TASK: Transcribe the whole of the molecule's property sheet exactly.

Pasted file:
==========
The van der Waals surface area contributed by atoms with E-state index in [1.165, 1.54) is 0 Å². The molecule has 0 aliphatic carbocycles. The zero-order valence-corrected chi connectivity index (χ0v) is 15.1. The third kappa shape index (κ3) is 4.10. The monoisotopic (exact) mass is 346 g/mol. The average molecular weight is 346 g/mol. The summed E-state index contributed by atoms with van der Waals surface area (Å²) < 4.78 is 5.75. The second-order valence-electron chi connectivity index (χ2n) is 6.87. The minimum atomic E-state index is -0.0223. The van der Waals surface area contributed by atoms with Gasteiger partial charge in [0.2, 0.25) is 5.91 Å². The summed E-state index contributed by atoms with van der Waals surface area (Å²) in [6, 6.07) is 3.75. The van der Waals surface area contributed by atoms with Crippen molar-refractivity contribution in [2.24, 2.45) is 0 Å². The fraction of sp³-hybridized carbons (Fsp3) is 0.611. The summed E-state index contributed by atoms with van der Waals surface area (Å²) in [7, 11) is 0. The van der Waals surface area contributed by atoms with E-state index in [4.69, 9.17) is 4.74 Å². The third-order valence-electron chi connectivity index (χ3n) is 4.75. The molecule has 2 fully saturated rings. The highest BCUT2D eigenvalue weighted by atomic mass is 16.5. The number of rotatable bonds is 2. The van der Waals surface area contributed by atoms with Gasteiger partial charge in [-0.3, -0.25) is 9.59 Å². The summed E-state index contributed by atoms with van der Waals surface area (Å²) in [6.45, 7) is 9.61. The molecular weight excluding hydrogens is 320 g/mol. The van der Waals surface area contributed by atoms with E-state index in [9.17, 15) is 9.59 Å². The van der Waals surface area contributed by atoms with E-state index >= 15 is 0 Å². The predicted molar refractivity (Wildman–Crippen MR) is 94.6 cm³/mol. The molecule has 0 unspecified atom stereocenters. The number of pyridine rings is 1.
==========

The van der Waals surface area contributed by atoms with E-state index in [1.165, 1.54) is 0 Å². The molecule has 0 aliphatic carbocycles. The zero-order valence-corrected chi connectivity index (χ0v) is 15.1. The third kappa shape index (κ3) is 4.10. The monoisotopic (exact) mass is 346 g/mol. The average molecular weight is 346 g/mol. The summed E-state index contributed by atoms with van der Waals surface area (Å²) < 4.78 is 5.75. The second-order valence-electron chi connectivity index (χ2n) is 6.87. The minimum atomic E-state index is -0.0223. The van der Waals surface area contributed by atoms with Gasteiger partial charge in [0.2, 0.25) is 5.91 Å². The summed E-state index contributed by atoms with van der Waals surface area (Å²) in [6, 6.07) is 3.75. The van der Waals surface area contributed by atoms with Crippen molar-refractivity contribution in [2.24, 2.45) is 0 Å². The fraction of sp³-hybridized carbons (Fsp3) is 0.611. The summed E-state index contributed by atoms with van der Waals surface area (Å²) in [7, 11) is 0. The van der Waals surface area contributed by atoms with E-state index in [4.69, 9.17) is 4.74 Å². The third-order valence-electron chi connectivity index (χ3n) is 4.75. The molecule has 2 fully saturated rings. The highest BCUT2D eigenvalue weighted by atomic mass is 16.5. The number of rotatable bonds is 2. The van der Waals surface area contributed by atoms with Gasteiger partial charge in [-0.3, -0.25) is 9.59 Å². The summed E-state index contributed by atoms with van der Waals surface area (Å²) in [6.45, 7) is 9.61. The molecular weight excluding hydrogens is 320 g/mol. The van der Waals surface area contributed by atoms with E-state index in [9.17, 15) is 9.59 Å². The van der Waals surface area contributed by atoms with E-state index >= 15 is 0 Å². The predicted molar refractivity (Wildman–Crippen MR) is 94.6 cm³/mol. The molecule has 0 unspecified atom stereocenters. The number of pyridine rings is 1.